By Francisco Romero
The formative years for the youth of our country typically consist of the excitement of reaching high school, getting ready for homecoming football games and school dances, getting a driver’s license, boyfriends, girlfriends, the prom, high school graduation and eventually choosing a college to attend.
And that is exactly how the formative years for (Channel 3 / CBS 5 news reporter / anchor) Monica Garcia started, as she attended her freshmen year in high school in her native Kansas.
But then life threw her a curve.
By her sophomore year in high school she was living in Ciudad Juarez, Chihuahua, Mexico; at one point in time this decade, the most dangerous city in the world.
“My step-father was deported,” Monica told us, “my older brother joined the military and being the youngest I followed my mom and my step-father and we went to live in Juarez, yes from Kansas to Juarez,” she added.
It was truly a real eye-opening experience for Monica, but not for the reasons most of us would think of.
“There is an impression that people who are impacted by deportation are from a certain demographic,” states Monica. “The reality is that deportation impacts everybody.”
For Monica, moving to Ciudad Juarez, Chihuahua has been one of the greatest experiences she has had in her life.
While on the other side of the border, Ruben Pinon, Monica’s step-father built his own business, she attended high school, learned Spanish and realized that she was not alone, that she was not the only U.S. Citizen teen-ager to be impacted by deportation and living in Mexico.
“Ciudad Juarez is a melting pot of its own, it’s a border town where you see people from all over Mexico and the United States,” says Monica.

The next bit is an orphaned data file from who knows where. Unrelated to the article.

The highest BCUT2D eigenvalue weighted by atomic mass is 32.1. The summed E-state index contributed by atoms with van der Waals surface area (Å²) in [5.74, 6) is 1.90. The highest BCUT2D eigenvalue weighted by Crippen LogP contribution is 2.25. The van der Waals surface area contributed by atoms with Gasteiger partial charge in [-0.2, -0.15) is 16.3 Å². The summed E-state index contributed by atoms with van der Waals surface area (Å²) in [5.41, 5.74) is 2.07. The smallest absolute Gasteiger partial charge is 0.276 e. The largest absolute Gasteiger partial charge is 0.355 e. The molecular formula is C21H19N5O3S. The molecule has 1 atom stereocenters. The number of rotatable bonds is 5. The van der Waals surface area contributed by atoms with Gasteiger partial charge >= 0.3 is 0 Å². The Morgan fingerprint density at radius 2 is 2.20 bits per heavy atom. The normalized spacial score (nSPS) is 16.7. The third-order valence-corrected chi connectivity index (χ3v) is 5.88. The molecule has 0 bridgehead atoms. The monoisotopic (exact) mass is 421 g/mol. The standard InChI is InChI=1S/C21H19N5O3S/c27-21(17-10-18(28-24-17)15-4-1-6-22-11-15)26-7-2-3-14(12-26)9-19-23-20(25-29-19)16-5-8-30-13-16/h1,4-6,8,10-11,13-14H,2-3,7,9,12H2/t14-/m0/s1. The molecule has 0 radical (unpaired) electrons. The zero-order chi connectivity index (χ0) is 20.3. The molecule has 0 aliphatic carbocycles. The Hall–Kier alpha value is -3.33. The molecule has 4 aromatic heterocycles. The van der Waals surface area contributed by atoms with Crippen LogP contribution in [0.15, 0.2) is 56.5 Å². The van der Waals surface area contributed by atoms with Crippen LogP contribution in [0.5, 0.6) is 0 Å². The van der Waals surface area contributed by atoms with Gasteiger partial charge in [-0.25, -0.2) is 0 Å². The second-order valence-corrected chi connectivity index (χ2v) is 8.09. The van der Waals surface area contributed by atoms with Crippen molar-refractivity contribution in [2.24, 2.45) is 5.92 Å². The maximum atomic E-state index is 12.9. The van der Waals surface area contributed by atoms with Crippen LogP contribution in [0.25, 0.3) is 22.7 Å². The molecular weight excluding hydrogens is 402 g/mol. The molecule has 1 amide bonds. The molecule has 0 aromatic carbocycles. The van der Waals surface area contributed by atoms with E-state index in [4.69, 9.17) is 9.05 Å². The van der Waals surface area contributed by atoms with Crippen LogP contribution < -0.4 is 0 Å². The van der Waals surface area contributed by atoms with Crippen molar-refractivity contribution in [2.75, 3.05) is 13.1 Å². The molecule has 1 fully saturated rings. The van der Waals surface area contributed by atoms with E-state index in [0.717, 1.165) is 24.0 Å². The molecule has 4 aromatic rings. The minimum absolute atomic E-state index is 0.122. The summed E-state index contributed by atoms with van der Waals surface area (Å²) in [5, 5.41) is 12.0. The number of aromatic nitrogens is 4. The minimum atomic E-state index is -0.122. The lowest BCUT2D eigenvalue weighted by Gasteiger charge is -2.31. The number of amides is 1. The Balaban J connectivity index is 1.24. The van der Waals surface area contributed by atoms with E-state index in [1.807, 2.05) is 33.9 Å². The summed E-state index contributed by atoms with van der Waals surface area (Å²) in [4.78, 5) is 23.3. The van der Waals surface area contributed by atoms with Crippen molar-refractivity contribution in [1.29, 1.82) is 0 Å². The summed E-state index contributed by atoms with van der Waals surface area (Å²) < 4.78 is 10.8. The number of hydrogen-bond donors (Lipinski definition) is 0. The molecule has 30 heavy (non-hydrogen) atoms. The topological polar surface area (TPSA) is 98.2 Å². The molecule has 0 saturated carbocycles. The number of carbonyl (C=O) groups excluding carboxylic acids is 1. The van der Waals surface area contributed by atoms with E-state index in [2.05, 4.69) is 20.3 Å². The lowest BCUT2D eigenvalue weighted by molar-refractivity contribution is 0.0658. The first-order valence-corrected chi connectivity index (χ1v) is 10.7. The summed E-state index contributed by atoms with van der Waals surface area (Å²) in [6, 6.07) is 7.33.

“The maquiladoras bring people from Southern Mexico, being at the border attracts people from the United States. Juarez is not just about the cartels, it is rich in Mexican Culture, Border Culture, food, customs, traditions, language, music and art.”
“I love speaking Spanish and without thinking about it switching to English and so on… that is the way we speak at the border.”
After graduating high school in Ciudad Juarez, Monica attended the University of Texas El Paso (UTEP) in el Paso, Texas, graduating with a degree in Journalism.
“I finished my degree in two-and-a-half years,” said Monica. “I was living in Mexico and crossing the border every day to attend college, so I finished my degree as fast as I could.”
After woking in Washington D.C. as a producer her news media journey took her to San Diego, California, Tucson, Jacksonville, Florida and her current job as a general assignment reporter / anchor with Channel 3 / CBS 5 in the Valley of the Sun.
Monica is now married to her husband Jonathon and has a beautiful baby-girl named Mayla.
In 1914 Monica’s Bisabuela (Great Grandmother) landed in Kansas from Zacatecas, Mexico to work in the railroad, as part of the industrialization of the United States and 106 years later, life has taken the Bisnieta (Great Granddaughter) to Mexico and back to the United States with a powerful tool, the medium to give a voice to those who need it by telling their stories.
Or as Monica would state it better: “I love to give a voice to the people, to those who have goals, to those who inspire, to those in need. I don’t have to be politically active to generate change, I love my job, I love being bi-cultural, bi-lingual and having the best of both worlds.”
Monica has shown us that Ciudad Juarez is not that bad after all, better yet, Monica has also shown us that with true grit, bravery and determination you can make it anywhere.